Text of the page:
One of the greatest things about living in LA is the live music scene. When I was growing up in Australia, there were a million bands I loved that never toured. The All Time Top 5 Bands I Never Saw:
1. Talking Heads (please reform, I know you all hate each other, but do it for me)
2. Nirvana (The next band on Rockstar? Hmmm, probably not…)
3. Joy Division (mind you the lead singer topped himself when I was 12)
4. The Police (you want how much for that ticket on Craigslist?)
5. Radiohead (I know they toured, but I was away and they didn’t call my people to reschedule)
So I’ve been making up for lost time and seeing every band that I think I might even vaguely like. Been great; Kaiser Chiefs, Corrine Bailey Rae, Ben Harper, White Stripes, The Roots. Everyone plays LA.
But there is one band above all that I would give up my lucky undies to see. Rage Against the Machine.
The soundtrack of my angry uni days, the guys who said things that no one else was saying, the white boys that every black Hip Hop guy listened to.
They did a video clip for a track called “Sleep now in the Fire”, where they set up outside the New York Stock Exchange with a wall of Marshall amps. They played until the police came to drag them away, but not before their impromptu concert shut the stock exchange down for the day. That is quite simply Music as a form of Protest. I admire it with every fiber of my being.
They were loud, political, angry, unrelenting. And of course, broke up before I ever saw them play.
So I’m sitting one day at a café with Lee, here in Venice and we’re having just a nice casual lunch…ahem, I mean I was taking a meeting with my story editor.
I look over and there’s this guy sitting there with a lady and he looks really familiar. I can’t help looking the whole of the time. To the point where Lee starts asking me what the fuck am I looking at.
This is really irritating me now, I know I know this guy. Then he gets up to leave with his friend and walks past our table.
Then it hits me, is he the rapper from Rage?
“Excuse me,” I say as he looks over, “aren’t you Zach de la Rocca?”. I’m expecting him to say, no but I get that a lot or something like that.
The guy looks around, then at the ground and then, completely on the humble, says, “Oh, uh, yeah.”
My memory of the next ten seconds is something of a blur. If someone had told me that I stepped over my chair and pushed the table out of the way, food and coffee flying, I wouldn’t have been surprised.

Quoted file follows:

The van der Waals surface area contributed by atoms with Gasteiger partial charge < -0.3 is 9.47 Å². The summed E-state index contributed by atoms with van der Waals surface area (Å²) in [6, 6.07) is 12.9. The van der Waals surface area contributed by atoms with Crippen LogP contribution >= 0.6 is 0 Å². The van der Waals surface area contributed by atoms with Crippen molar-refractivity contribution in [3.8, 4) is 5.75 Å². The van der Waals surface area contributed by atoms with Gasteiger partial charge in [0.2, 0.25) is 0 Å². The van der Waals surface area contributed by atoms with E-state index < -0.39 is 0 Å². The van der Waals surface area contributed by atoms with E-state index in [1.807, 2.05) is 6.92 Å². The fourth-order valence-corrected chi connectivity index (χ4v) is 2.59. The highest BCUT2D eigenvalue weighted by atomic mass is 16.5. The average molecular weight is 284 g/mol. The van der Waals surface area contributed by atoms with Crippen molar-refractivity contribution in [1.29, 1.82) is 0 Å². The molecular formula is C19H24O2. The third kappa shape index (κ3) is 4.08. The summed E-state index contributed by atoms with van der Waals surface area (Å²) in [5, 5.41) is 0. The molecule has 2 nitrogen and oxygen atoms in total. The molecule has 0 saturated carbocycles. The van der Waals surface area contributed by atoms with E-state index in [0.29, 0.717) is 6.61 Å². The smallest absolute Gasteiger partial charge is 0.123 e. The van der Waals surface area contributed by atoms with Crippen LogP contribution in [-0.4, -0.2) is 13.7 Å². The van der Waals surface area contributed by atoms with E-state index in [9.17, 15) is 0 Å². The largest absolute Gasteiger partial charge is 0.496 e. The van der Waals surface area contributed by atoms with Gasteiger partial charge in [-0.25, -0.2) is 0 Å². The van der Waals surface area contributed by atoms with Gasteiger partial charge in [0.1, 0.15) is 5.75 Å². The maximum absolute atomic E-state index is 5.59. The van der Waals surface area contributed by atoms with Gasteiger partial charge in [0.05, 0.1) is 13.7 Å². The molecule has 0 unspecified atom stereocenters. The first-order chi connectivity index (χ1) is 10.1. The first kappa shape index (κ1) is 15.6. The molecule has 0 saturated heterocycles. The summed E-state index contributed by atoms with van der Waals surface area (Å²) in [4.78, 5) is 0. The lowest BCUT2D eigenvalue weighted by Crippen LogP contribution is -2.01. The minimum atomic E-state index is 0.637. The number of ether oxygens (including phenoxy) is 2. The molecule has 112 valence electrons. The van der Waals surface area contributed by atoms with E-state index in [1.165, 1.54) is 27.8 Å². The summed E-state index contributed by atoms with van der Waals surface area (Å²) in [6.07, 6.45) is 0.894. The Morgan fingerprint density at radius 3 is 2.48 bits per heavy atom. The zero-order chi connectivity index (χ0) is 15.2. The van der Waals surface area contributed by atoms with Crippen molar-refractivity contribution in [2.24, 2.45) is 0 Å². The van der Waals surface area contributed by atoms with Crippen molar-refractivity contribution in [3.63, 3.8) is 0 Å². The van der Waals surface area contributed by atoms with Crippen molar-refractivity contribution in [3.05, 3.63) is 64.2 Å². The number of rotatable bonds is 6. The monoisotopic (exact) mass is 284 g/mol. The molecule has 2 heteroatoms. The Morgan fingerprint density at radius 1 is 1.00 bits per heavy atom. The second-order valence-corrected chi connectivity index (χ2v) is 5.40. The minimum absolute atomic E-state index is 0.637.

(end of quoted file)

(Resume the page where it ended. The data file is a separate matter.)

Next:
But the next thing I remember is shaking his hand and saying, “Thanks for all the music.” I think that’s a reasonably good save considering that my internal monologue ran something like this…
“OH MY GOD YOU GUYS ARE AMAZING AND I HAVE ALL YOUR ALBUMS AND I WAS IN A BAND ONCE AND I WANTED US TO SOUND LIKE YOU BUT NO ONE ELSE THOUGHT THAT WAS A GOOD IDEA AND I USED TO PLAY YOUR RECORDS IN HIP HOP CLUBS BUT NO ONE LIKED THEM BECAUSE IT WAS AN R&B NIGHT, BUT FUCK THEM, BECAUSE THEY DON’T GET IT BUT I DO AND I HAVE ALL YOUR ALBUMS AND YOU GUYS ARE AMAZING AND….”
Turns out he is cooler than I ever thought. He stayed and talked with me and Lee for a while, introduced us to his girlfriend, who I felt for, she must have seen this scene so many times before.
But we talked about music, the band, that they were reforming and he even gave me an inside tip to buy Rock The Bells tickets (the Hip Hop Coachella/Lollapalooza) because they’d be headlining there.
I was super conscious to not mention that I worked for 12 years in advertising, in case he looked at me like I was Satan’s fluffer.
For me this was like meeting my musical Jesus, and for days after I just had to think of it and I would glow.
I will be at Rock the Bells, up the front with the sign that says “Zach, have my Babies!”
As I watched him climb into his car and drive off, Lee turned to me and said, “So, who was that guy? And why did you turn into a 14 year old schoolgirl in front of him?”